Craig returned for this Series from a sprained left foot that had sidelined him since early September. After an awkward slide on the final play, he hobbled off the field in apparent discomfort.
The Red Sox scored twice in the eighth to tie it 4-all. Jacoby Ellsbury led off with a single and Shane Victorino was hit by a pitch for the sixth time this postseason. Both runners moved up on Pedroia’s groundout, and David Ortiz was intentionally walked.
Cardinals manager Mike Matheny went to hard-throwing closer Trevor Rosenthal with the bases loaded, hoping for a five-out save from a rookie who has looked almost untouchable this October. But the Red Sox pushed two runs across.
Nava drove in one with a short-hop grounder that was smothered by second baseman Kolten Wong, who had just entered on defense in a double-switch.
Wong went to second for the forceout, but Nava beat the relay and Ellsbury scored to make it 4-3. Xander Bogaerts tied it when he chopped a single up the middle.
Workman jammed Holliday and retired the slugger on a routine fly with two on to end the bottom of the eighth. That sent the game to the ninth tied at 4. Rosenthal wound up with the win.
Holliday’s two-run double put the Cardinals on top 4-2 in the seventh.
It was a tough inning for Red Sox reliever Craig Breslow. Matt Carpenter reached safely when he checked his swing on an infield single to shortstop. Carlos Beltran was grazed on the elbow pad by a pitch — making no effort to get out of the way.
Beltran, in fact, almost appeared to stick his elbow out just a tiny bit to make sure the ball made contact.
Junichi Tazawa came on and Holliday pulled a grounder past Middlebrooks at third. The ball kicked into the left-field corner and Holliday went all the way to third on the throw to the plate.
Tazawa then got a couple of strikeouts and prevented further damage.
It was Middlebrooks’ first inning in the field. He entered as a pinch-hitter in the top of the seventh and took over at third base in the bottom half.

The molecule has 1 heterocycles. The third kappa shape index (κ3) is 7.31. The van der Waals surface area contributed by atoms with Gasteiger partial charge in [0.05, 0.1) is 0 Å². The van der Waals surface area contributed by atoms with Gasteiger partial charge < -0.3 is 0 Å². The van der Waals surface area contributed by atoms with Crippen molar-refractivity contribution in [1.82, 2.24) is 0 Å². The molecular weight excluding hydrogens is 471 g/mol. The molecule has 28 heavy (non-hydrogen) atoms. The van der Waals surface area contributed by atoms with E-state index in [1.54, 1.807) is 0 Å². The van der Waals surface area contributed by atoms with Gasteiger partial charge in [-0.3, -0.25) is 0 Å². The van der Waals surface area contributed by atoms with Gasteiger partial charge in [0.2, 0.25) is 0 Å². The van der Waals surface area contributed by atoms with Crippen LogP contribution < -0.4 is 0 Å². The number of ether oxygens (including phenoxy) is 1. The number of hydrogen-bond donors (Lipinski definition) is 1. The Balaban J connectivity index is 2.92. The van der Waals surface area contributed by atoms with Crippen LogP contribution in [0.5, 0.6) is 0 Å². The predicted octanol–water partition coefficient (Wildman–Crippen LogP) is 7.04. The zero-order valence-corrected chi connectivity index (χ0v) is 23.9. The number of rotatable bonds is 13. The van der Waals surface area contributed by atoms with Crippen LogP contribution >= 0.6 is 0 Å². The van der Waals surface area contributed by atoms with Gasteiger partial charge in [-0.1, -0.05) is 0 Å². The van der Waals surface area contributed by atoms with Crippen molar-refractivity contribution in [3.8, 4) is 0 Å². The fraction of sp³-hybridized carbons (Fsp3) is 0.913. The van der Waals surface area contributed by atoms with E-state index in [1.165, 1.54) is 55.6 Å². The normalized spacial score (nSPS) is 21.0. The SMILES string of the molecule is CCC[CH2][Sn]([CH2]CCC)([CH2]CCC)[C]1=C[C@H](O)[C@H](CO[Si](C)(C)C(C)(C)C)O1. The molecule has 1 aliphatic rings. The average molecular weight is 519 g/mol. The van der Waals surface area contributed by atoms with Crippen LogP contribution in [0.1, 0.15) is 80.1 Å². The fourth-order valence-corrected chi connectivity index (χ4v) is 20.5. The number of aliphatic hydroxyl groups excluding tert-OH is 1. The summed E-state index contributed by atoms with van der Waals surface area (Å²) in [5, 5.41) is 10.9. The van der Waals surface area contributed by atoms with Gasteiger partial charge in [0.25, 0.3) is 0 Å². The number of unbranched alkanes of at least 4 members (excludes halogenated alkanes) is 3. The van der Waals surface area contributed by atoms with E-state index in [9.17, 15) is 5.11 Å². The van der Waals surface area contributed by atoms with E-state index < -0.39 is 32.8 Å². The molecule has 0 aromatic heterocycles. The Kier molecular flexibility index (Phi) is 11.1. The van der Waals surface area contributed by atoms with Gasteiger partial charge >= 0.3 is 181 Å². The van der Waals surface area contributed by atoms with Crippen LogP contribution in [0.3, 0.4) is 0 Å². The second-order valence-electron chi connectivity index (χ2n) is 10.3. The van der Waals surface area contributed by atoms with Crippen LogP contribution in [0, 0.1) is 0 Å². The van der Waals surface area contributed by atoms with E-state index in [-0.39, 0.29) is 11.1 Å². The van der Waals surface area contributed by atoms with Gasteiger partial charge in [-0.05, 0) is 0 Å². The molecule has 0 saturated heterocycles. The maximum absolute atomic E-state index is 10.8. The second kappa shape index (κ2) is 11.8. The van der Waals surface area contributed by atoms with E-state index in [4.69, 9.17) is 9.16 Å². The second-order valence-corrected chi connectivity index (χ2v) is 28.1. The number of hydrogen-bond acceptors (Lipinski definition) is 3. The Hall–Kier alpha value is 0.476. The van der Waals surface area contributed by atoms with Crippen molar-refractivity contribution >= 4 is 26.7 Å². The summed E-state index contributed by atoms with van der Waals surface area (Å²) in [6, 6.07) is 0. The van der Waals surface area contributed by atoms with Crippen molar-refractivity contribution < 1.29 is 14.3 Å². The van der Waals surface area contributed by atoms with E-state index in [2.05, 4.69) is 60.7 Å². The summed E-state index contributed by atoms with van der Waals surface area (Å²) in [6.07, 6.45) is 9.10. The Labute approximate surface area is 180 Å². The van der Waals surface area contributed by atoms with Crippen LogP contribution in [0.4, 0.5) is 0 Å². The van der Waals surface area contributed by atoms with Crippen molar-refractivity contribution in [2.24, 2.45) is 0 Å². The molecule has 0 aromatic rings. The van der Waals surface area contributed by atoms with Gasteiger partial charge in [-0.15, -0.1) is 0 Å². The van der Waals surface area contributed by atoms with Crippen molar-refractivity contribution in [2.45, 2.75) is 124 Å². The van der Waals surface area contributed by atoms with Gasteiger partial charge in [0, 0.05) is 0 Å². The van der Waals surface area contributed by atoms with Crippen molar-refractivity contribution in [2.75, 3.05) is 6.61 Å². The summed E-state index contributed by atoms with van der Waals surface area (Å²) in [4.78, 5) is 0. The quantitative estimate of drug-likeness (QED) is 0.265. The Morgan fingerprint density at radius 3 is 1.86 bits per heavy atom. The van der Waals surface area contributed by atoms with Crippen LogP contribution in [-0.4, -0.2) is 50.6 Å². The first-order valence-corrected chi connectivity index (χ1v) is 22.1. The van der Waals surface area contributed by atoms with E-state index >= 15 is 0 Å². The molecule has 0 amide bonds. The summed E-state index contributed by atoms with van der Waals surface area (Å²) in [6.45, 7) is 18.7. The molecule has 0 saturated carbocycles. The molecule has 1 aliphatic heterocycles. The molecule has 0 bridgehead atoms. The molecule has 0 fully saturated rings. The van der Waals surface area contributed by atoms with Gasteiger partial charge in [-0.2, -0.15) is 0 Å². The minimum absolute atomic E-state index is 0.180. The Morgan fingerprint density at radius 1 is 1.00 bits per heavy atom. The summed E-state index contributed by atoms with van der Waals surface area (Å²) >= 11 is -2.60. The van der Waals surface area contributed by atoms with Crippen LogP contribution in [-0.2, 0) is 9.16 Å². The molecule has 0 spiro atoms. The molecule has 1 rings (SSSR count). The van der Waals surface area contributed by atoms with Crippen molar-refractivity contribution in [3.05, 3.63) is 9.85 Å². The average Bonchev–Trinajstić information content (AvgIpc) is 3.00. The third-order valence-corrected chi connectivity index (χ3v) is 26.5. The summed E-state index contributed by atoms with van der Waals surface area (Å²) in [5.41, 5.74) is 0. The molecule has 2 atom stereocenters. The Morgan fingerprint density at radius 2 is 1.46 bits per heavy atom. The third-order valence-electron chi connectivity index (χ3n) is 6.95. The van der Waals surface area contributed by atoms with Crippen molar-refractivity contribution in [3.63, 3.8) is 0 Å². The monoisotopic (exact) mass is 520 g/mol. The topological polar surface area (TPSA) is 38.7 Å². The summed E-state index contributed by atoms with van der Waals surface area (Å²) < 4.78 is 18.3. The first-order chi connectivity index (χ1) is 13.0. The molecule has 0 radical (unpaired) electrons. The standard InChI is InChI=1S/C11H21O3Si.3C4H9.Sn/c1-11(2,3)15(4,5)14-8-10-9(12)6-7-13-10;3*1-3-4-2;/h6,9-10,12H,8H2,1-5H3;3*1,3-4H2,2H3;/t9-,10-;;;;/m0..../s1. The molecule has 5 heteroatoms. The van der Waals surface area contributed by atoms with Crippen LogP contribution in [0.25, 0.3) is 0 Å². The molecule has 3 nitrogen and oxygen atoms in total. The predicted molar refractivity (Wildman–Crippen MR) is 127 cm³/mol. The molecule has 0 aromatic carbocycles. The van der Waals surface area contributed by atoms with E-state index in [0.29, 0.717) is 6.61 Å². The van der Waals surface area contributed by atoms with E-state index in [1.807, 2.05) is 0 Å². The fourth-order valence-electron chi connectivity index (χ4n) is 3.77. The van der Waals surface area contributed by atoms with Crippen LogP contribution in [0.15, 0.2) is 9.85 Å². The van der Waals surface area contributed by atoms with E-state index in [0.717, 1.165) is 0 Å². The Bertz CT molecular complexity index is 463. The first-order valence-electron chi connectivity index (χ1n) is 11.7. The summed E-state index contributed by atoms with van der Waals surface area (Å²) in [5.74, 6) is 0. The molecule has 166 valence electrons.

That shifted Bogaerts to shortstop — and neither one was able to make the difficult defensive play Boston needed in that inning.
Cardinals starter Joe Kelly, one of the few major league pitchers to wear glasses on the mound, set down his first nine batters. The Red Sox seemed to see him better the next time around in coming back from a 2-0 deficit.
Bogaerts opened the fifth with a triple that banged-up right fielder Beltran couldn’t quite reach. The rookie later scored on a grounder by pinch-hitter Mike Carp.
Slumping Shane Victorino drew a leadoff walk from Kelly in the sixth and wound up scoring the tying run. Ortiz grounded a single off lefty reliever Randy Choate, and Nava greeted Seth Maness with an RBI single that made it 2-all.
Their fielding woes from Game 1 far behind them, the slick-fielding Cardinals made several sharp plays. Kelly barehanded a one-hopper, Carpenter threw out a runner from his knees up the middle and third baseman David Freese backhanded a line drive.
St. Louis quickly broke ahead, scoring in the first inning for the first time this October on RBI singles by Holliday and Molina. After the Cardinals got three hits in a span of four pitches, Red Sox reliever Felix Doubront began heating up in a hurry before Jake Peavy settled down.
NOTES: With no DH, Red Sox slugger Mike Napoli was on the bench. Workman batted in the ninth and struck out; Farrell said he needed another inning from the reliever. … Cardinals Hall of Famers Bob Gibson, Lou Brock, Ozzie Smith and Red Schoendienst took part in the first-ball festivities, with fan favorite Willie McGee tossing the pitch. … At 21, Bogaerts became the third-youngest player to hit a triple in a World Series. Ty Cobb and Mickey Mantle did it at 20. … Molina has a six-game hitting streak in World Series play. … The family of late umpire Wally Bell was in the stands. Bell died at 48 this month, and the six-man crew is wearing patches to honor him. Bell’s first plate job in the World Series was at this ballpark in 2006.